Votes are still being cast in Los Angeles County, but one thing is certain: The battle for the nation’s second-largest city will be decided in a runoff election in November between longtime Democratic Rep. Karen Bass and billionaire developer Rick Caruso.
Despite recent polls shows Bass with a slight lead over Caruso, the votes counted so far leave her slightly behind (37 percent against Caruso’s 42 percent parts from Wednesday afternoon) — appears to share the preference of progressive and activist voters with other left-wing Democrats in the mayoral vote.
That has led to a closer race than expected, and not necessarily the outcome Caruso supporters might have wanted: Candidates can win the mayoral office outright if they get a majority of the vote in the primaries. And while he may leave the primaries as the candidate with the most votes, as progressive voters, party activists and community organizers can rally behind Bass to focus their attention on just one candidate, Caruso faces an uphill battle to win voters who are more susceptible are for Bass’ liberal track record and platform.
Who is Rick Caruso?
Caruso’s strength in the primary is still shocking, given how long Bass was seen as the frontrunner in the race. Until Caruso announced his candidacy on the last day he could submit to be featured on the ballot, Bass was the clear favorite to win the election. But Caruso’s support grew rapidly in the final weeks of the campaign.
That wave of support is due to both its reach and the issues that motivated its sadly low voter count: crime, public safety perceptions, homelessness and affordability.
Caruso is a Los Angeles institution born to a family that first settled in the city in the 1920s. He is known for his massive shopping center developments, which combine high-end retail with movie theaters, various restaurants and residences. He hosted his first evening return party at one of these malls—the Grove in Central LA’s Fairfax district—and has deep ties to a number of schools in the city as an alumnus, donor, and parent, including the University of Southern California.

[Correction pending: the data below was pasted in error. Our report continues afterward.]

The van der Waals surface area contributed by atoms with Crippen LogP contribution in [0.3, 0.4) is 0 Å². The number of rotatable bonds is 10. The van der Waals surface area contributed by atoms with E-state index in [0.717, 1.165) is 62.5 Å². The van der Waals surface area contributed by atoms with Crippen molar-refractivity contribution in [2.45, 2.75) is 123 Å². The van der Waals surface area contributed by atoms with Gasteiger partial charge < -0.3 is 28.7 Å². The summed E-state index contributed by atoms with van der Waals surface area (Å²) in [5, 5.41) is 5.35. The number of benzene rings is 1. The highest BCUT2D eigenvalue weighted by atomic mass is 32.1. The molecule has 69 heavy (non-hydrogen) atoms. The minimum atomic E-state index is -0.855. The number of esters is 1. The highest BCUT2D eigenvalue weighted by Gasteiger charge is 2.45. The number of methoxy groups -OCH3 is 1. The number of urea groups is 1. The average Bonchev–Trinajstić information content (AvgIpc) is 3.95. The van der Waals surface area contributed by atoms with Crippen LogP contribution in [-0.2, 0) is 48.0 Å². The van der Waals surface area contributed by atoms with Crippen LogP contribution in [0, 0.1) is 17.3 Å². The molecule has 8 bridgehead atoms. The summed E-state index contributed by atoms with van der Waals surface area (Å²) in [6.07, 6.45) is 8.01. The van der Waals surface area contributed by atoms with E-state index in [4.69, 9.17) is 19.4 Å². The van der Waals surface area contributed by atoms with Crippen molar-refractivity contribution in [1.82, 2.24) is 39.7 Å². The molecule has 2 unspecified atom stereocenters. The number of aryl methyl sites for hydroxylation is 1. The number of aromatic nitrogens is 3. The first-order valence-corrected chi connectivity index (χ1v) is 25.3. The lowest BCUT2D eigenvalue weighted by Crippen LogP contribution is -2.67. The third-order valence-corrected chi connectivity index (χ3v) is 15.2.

Caruso is well known in the city’s business scene and has a conservative political history. He was a Republican long before he became independent, and just before the mayoral race, a Democrat. And he’s dabbled in politics before, serving in the city’s bureaucracy, on the board of the Department of Water and Power, and as president of the LA Police Commission.
Overall, he is a respected businessman and fairly well-known figure in wealthy LA circles. USCs student newspaper may have had the apt description of how many elites in Los Angeles see him: “Caruso is a modern day Willy Wonka…and everyone wants a piece of the chocolate bar.”
How Caruso turned the primary into a two-person race
Caruso amassed enormous personal wealth that he used in these primaries. He has spent more than $35 million of his fortune, $24 million of which was in digital, radio and television advertising that flooded the city’s expensive media market and flooded Bass’ expenses† Based on current vote totals, Caruso spent nearly $300 per voter he won, a huge amount of money that overwhelms the dollar amount usually spent per vote in a presidential election. for example†